Wendell Smith was a pioneer in the field of sports, acting as the voice of Black America in fighting against segregation in Major League Baseball
Wendell Smith was born on March 23, 1914 and grew up in Detroit, Michigan. His father worked as a chef for automobile tycoon Henry Ford. Wendell was an excellent athlete, starring as an All-City baseball player as the only Black student at Southeastern high school would later played baseball for an American Legion team. He attended West Virginia State College, a historically black public college in Institute, West Virginia, where he was the sports editor of the school newspaper as well as playing on the school’s baseball team.
Initially Smith approached a Boston politician named Isadore Muchnick about desegregating the two Boston teams, the Red Sox and the Braves. He argued that desegregating the teams would lead to a surge in attendance by Black fans. Muchnick used the opportunity to threaten to withhold support for a vote to allow for Sunday baseball games in the city unless the two teams offered tryouts to Black players. The teams agreed to the tryouts and Smith helped in the selection of Jackie Robinson of the Kansas City Monarchs, second baseman Marvin Williams of the Philadelphia Stars and outfielder Sam Jethroe of the Cleveland Buckeyes. Unfortunately, the tryouts were simply empty opportunities. At the Red Sox tryout, a voice, believed to be that of General Manager Eddie Collins, yelled “Get those niggers off the field.”
Smith was undeterred. He continued to voice his displeasure with segregated baseball and eventually his voice was heard, not only by baseball fans but also by baseball insiders. One of those was Branch Rickey, the President and General Manager of the Major League Baseball Brooklyn Dodgers team. Rickey agreed with Smith and asked for his help in finding the right player to break the Major League Baseball unofficial color barrier. The player must not only excel in the game, but also in the community, demonstrating leadership as well as a temperament that would be able to resist fighting back against the tumult of racism he would face. Wendell recommended Jackie Robinson, referencing his athletic superiority as well as his service as an officer in the U.S. Army.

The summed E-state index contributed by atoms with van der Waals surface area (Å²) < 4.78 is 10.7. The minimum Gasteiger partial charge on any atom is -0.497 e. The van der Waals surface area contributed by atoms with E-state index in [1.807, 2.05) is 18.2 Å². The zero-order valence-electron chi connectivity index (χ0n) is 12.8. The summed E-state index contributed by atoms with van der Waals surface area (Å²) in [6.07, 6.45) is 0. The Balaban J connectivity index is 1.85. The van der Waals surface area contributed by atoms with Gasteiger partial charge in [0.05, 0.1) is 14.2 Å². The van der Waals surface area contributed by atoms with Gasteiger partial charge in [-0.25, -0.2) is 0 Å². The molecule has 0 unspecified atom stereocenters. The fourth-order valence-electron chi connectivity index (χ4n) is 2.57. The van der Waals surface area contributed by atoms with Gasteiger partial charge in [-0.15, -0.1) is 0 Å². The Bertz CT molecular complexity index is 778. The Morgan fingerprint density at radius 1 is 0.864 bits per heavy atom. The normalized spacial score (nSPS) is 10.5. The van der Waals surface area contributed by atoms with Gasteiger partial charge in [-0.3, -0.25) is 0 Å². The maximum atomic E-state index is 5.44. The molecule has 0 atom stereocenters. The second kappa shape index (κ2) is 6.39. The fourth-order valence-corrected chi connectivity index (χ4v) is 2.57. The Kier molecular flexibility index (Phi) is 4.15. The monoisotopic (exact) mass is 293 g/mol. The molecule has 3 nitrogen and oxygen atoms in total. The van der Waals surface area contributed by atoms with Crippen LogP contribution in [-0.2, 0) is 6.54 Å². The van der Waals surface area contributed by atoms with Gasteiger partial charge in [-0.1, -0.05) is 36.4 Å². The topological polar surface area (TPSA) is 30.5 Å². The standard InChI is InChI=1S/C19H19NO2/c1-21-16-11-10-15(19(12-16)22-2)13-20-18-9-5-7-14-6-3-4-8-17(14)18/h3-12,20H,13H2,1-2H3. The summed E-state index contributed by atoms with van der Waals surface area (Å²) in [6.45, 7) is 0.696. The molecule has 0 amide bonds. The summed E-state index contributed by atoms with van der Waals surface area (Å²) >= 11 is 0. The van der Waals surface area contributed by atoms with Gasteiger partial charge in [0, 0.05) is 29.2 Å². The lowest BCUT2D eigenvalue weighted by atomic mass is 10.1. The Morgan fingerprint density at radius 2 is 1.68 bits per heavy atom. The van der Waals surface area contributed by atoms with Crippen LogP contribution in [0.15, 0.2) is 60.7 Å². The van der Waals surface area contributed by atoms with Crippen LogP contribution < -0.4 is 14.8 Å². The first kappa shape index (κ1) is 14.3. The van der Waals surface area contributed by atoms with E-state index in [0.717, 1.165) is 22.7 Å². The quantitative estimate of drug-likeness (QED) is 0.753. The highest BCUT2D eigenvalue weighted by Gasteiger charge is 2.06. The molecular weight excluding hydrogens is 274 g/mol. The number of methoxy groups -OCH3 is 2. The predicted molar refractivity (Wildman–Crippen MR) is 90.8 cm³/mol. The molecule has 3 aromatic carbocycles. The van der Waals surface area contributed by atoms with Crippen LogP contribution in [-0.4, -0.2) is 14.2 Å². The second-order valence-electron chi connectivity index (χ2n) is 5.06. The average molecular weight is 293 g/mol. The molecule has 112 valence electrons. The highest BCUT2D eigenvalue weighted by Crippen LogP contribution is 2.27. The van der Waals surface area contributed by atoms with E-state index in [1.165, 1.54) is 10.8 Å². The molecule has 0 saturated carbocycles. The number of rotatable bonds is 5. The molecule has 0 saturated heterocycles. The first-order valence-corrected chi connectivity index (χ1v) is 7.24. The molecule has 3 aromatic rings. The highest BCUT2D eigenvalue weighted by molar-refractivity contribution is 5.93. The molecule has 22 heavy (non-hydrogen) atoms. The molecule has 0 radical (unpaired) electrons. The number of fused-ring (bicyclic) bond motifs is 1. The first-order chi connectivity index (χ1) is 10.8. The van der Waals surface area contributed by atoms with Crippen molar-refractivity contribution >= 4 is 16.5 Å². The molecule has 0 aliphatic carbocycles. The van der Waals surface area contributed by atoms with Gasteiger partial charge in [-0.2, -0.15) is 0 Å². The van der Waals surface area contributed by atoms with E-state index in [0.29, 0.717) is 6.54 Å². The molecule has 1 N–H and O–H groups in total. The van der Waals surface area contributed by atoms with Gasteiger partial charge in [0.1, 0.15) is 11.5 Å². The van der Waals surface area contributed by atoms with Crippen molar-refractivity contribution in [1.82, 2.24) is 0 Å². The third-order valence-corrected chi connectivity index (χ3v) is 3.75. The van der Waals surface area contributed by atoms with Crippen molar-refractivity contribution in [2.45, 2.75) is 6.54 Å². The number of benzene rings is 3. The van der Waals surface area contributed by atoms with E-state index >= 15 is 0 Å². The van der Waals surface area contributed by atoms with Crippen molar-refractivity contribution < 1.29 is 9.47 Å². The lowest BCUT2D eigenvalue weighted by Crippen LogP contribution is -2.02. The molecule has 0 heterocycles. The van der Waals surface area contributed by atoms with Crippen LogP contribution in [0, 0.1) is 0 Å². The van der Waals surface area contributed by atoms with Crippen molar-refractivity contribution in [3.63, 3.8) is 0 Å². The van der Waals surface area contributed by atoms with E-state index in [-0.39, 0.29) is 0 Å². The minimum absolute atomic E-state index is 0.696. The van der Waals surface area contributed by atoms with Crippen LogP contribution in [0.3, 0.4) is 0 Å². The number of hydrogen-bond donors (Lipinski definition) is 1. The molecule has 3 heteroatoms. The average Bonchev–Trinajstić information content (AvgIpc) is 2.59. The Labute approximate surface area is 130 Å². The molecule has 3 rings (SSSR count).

Smith came under some criticism for his push to integrate the Major Leagues in that is brought about the inevitable death of the Negro Leagues. Smith chafed at the idea saying of the owners of the Negro League teams “All they cared about was the perpetuation of the slave trade they had developed. They will shout to the high heavens that racial progress comes first and baseball next. But actually the preservation of their shaky, littered, infested, segregated baseball domicile comes first, last and always.” When the Negro Leagues eventually did go out of business, Smith wrote an obituary saying “Nothing was killing Negro baseball but Democracy. The big league doors suddenly opened one day and when Negro players walked in, Negro baseball walked out.”
In 1948, Smith, who had gained a great deal of prominence and renown, left the Pittsburgh Courier and moved west to Chicago where he became a sportswriter for the Chicago American. Because the American already a had a slew of baseball writers, Smith focused primarily on the sport of boxing. Ironically, even though he was not covering baseball, his application to the Baseball Writers Association of America was accepted, now that he was with a “reputable” newspaper. He continued to fight for integration, including integration of spring training sites, many of which were in the deep south. He left the Chicago American in 1962 and two years later became a sportscaster for WGN, one of Chicago’s most prominent television stations. He also contributed a weekly column for the Chicago Sun Times.
Wendell Smith died in 1972 of cancer at the age of 58. At the time of his death he was serving as the President of the Chicago Press Club. His contributions over the years were finally recognized when in 1993, he was posthumously awarded the J.G. Taylor Spink Award, the highest honor given by the Baseball Writers Association of America. Finally in 1994 he was posthumously inducted into the writers wing of the Baseball Hall of Fame.
In 2013, the Shirley Povich Center for Sports Journalism at the University of Maryland’s Philip Merrill College of Journalism announced the creation of The Sam Lacy-Wendell Smith Award which is presented annually to a sports journalist or broadcaster who has made significant contributions to racial and gender equality in sports.
Wendell Smith was a pioneer in the field of sports journalism, bringing awareness to the plight of minority baseball players and fans. He is now recognized as a key contributor to the field of sports as well as society in general and is a great black hero.
- The Encyclopedia of Negro League Baseball, Thom Loverro
- Wendell Smith – Wikipedia: http://en.wikipedia.org/wiki/Wendell_Smith
- Wendell Smith – African-American Registry: http://www.aaregistry.org/historic_events/view/wendell-smith-sportswriter-helped-desegregate-baseball
- Journalist Wendell Smith – Black Athlete Sports Network: http://blackathlete.net/2006/06/journalist-wendell-smith/
- As Jackie Robinson was making history, Wendell Smith wrote it – Los Angeles Times: http://articles.latimes.com/2013/apr/14/sports/la-sp-0414-plaschke-20130414